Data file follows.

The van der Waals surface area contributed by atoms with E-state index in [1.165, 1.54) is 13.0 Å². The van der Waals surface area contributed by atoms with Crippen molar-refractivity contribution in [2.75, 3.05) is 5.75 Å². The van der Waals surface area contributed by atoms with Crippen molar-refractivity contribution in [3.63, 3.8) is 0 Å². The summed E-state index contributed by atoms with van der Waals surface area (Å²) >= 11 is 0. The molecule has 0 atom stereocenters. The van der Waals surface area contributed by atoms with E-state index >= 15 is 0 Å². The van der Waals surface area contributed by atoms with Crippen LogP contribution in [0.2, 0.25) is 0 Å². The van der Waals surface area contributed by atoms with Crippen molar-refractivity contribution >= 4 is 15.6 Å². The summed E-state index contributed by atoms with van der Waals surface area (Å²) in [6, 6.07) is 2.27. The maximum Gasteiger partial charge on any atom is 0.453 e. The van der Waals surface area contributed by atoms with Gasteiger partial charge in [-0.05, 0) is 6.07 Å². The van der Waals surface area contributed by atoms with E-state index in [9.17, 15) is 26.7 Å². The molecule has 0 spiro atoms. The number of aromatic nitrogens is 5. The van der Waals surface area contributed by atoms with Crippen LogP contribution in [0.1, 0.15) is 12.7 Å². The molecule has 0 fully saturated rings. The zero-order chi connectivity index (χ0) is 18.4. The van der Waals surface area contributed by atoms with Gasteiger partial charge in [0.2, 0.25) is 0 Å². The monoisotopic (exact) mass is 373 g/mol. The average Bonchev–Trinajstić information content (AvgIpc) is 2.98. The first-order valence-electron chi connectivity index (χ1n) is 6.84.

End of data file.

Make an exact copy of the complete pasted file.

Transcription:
The van der Waals surface area contributed by atoms with E-state index in [1.165, 1.54) is 13.0 Å². The van der Waals surface area contributed by atoms with Crippen molar-refractivity contribution in [2.75, 3.05) is 5.75 Å². The van der Waals surface area contributed by atoms with Crippen molar-refractivity contribution in [3.63, 3.8) is 0 Å². The summed E-state index contributed by atoms with van der Waals surface area (Å²) >= 11 is 0. The molecule has 0 atom stereocenters. The van der Waals surface area contributed by atoms with E-state index >= 15 is 0 Å². The van der Waals surface area contributed by atoms with Crippen LogP contribution in [0.2, 0.25) is 0 Å². The van der Waals surface area contributed by atoms with Crippen molar-refractivity contribution >= 4 is 15.6 Å². The summed E-state index contributed by atoms with van der Waals surface area (Å²) in [6, 6.07) is 2.27. The maximum Gasteiger partial charge on any atom is 0.453 e. The van der Waals surface area contributed by atoms with Gasteiger partial charge in [-0.05, 0) is 6.07 Å². The van der Waals surface area contributed by atoms with E-state index in [9.17, 15) is 26.7 Å². The molecule has 0 spiro atoms. The number of aromatic nitrogens is 5. The van der Waals surface area contributed by atoms with Crippen LogP contribution in [0.1, 0.15) is 12.7 Å². The molecule has 0 fully saturated rings. The zero-order chi connectivity index (χ0) is 18.4. The van der Waals surface area contributed by atoms with Gasteiger partial charge in [0.2, 0.25) is 0 Å². The monoisotopic (exact) mass is 373 g/mol. The average Bonchev–Trinajstić information content (AvgIpc) is 2.98. The first-order valence-electron chi connectivity index (χ1n) is 6.84.